Apr 17, 2017
#73: Last January, I went to a party at a trailer park that
featured a huge bonfire, a few llamas, and a member of Public
(I realize that sounds like the setup to a joke. Welcome to my life.)
While I was there, I met a former competitive chess player named Steve Gossett. Steve is a Los Angeles-based filmmaker who creates Princess Rap Battle videos for a YouTube channel with more than 1 million subscribers.
But that's not why I invited Steve onto the show.
I asked him to join me on the podcast to discuss the lessons that chess taught him about money, work and life.
On this fascinating episode, Steve and I discuss:
- Opening Theory: At the start of the game, you have a limited selection of moves. Yet you can quickly lose the game if you choose the wrong moves. Don't lose at the outset.
- Muddled Midgame: While the first few moves are (relatively) simple, even the experts don't quite understand the complexities of the mid-game.
- Gambit: Sometimes, you need to be willing to give up a piece on the board for the sake of getting another strategic win.
- Eliminate options: You'll fatigue yourself if you try to consider every move. Learn how to quickly eliminate options so that you can focus on choosing between a small handful of optimal moves.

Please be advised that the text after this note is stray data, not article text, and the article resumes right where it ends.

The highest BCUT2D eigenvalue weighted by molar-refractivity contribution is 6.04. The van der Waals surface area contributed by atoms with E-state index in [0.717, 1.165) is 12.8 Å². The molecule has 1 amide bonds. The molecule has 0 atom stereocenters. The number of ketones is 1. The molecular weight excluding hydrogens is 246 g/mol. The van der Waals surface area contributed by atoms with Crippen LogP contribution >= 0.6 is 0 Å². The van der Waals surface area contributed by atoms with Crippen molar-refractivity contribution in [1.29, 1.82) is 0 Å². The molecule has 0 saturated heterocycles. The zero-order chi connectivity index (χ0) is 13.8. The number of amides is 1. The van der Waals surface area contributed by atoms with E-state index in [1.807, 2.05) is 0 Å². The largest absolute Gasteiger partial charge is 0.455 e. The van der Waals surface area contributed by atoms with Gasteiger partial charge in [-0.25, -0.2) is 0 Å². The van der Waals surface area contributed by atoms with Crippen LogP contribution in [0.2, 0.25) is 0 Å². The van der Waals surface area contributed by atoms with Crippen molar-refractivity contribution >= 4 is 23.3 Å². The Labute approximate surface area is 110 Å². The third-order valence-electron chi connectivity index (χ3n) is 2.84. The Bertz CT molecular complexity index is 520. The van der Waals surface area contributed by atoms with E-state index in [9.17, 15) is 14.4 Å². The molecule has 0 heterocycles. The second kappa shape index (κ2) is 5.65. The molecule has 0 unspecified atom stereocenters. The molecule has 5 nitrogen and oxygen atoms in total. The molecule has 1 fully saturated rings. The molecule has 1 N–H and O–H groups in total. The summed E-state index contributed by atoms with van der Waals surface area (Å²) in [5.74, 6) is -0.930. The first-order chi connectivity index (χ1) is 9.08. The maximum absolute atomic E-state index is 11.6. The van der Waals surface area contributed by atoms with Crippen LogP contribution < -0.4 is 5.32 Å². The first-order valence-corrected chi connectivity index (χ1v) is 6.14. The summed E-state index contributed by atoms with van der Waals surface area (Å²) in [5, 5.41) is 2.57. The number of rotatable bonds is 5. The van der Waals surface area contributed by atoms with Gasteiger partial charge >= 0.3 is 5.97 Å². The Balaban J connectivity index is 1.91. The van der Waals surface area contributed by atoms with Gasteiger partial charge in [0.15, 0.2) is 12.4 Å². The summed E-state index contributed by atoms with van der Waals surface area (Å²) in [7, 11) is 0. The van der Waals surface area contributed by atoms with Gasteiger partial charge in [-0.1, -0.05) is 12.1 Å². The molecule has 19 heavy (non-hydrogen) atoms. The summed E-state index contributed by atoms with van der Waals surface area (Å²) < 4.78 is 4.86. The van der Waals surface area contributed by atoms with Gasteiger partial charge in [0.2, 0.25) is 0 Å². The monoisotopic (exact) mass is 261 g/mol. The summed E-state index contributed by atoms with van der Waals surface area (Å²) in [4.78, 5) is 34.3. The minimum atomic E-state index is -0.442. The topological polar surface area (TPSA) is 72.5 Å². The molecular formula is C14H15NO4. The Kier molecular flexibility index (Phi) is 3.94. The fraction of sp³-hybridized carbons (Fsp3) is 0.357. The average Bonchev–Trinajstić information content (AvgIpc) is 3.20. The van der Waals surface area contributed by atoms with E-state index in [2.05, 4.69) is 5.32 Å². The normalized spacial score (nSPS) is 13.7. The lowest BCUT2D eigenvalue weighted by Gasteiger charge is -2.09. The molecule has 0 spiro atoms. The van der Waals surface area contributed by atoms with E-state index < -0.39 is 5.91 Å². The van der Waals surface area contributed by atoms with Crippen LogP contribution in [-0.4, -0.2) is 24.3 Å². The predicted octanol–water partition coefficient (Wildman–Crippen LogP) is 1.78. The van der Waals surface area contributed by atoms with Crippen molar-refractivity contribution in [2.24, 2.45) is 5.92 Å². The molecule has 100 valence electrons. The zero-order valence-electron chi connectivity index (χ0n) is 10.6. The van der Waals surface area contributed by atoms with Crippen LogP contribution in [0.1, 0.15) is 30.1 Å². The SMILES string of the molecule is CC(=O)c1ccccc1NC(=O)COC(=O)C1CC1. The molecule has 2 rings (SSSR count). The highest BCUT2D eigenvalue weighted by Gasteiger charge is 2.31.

- Think ahead: Don't just think about the consequences of the next move. Think many, many moves ahead on the board. Also, realize that every move carries an opportunity cost: once you move a piece on the board, it's not in that same position anymore -- for better or for worse.
- Study/practice/knowledge can reduce time pressure: Chess is a timed game with a ticking clock. You can make smarter, faster decisions through study and practice. Knowledge is your competitive advantage.
I hope you find this conversation as fascinating as I did. Enjoy!
Links to the Princess Rap Battle and Whitney Avalon's YouTube channel can be found in the show notes at http://affordanything.com/episode73